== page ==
I probably should have drank coffee before making this…

In the first chapter of the book The Invention of Air the author, Steven Johnson provides three models for understanding the history of science. The first model is known as “progressive” or “great man” history and relies on the findings of specific individuals to explain the advancements made in science. This model is quite simplistic and is easy to grasp as history tends to idolize certain individuals over others. While there have been many individual scientists who have made large effects on the course of history it is too elementary to give sole credit to just a single actor for the progress that has defined our past. The second method is known as “paradigm shift” and it revolves around the notion that a set of newly discovered information that conflicts with a traditionally accepted paradigm leads to a cultural and scientific shift in the direction of the newly acquired information. This model relies heavily on the impact of outliers and rebels both in the scientific community and in the information itself, again, it appears that this model has some similar issues with the previous one in regards to simplicity and exclusiveness. The third model is known as the “ecosystem” model and is the most comprehensive. The ecosystem model suggests that scientific progress is the product of a network of circumstances and interactions that leads to the famous discoveries and breakthroughs. A perfect example of the ecosystem model in use is the story of Joseph Priestly’s discovery of oxygen, which Johnson depicts through a method known as coffeehouse culture. Coffeehouse culture relies on the notion that the stimulating effect on an open and intellectual environment such as the coffeehouse that Priestly was in prior to discovering oxygen created a perfect “ecosystem” for the conversations and connections that ultimately led to the discovery of oxygen. Another example of Coffeehouse culture is the culture created by college campuses that fosters critical thinking and elevated thought.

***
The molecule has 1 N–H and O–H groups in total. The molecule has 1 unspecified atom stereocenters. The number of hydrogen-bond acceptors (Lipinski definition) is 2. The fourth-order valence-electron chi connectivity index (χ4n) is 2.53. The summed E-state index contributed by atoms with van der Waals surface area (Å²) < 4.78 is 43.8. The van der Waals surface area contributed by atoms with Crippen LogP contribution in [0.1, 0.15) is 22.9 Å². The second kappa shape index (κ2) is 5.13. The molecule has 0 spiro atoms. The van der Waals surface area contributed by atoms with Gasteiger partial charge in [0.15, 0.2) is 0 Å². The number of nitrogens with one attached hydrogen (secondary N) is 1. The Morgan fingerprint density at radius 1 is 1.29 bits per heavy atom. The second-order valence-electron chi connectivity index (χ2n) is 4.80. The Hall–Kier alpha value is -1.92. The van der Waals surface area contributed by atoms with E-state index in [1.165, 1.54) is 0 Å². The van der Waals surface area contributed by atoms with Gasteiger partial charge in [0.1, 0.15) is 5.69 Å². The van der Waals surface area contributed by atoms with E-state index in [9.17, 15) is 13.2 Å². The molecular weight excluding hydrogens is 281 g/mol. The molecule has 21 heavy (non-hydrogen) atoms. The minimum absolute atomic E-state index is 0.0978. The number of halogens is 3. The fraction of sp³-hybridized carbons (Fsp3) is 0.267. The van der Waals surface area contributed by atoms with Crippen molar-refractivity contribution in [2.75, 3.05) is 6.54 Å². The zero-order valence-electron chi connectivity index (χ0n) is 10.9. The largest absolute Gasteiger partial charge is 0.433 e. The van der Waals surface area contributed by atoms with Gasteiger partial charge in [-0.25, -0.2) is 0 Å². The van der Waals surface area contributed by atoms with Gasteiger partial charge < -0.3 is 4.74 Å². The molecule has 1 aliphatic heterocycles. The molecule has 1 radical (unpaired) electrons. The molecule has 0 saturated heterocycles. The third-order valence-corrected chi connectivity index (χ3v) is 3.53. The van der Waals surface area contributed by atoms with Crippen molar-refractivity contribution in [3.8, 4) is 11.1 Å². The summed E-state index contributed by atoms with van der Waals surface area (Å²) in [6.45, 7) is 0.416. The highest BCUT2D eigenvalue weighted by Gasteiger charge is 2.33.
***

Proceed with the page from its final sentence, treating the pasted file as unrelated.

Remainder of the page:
One thought on “I probably should have drank coffee before making this…

  1. I agree with what you are laying out and I’ll say, you layed it out quite well. I enjoyed the way you described each of the three models and gave both reasons and examples of how they are inadequate. No man in history has made a mark on history without the help of someone else in the background. Without the support of people in the shadows, many people who are famous for something like music or an author would be just another fish in the sea. I enjoyed how you rounded the post off relating the coffee house culture to that of college campuses.

    Like

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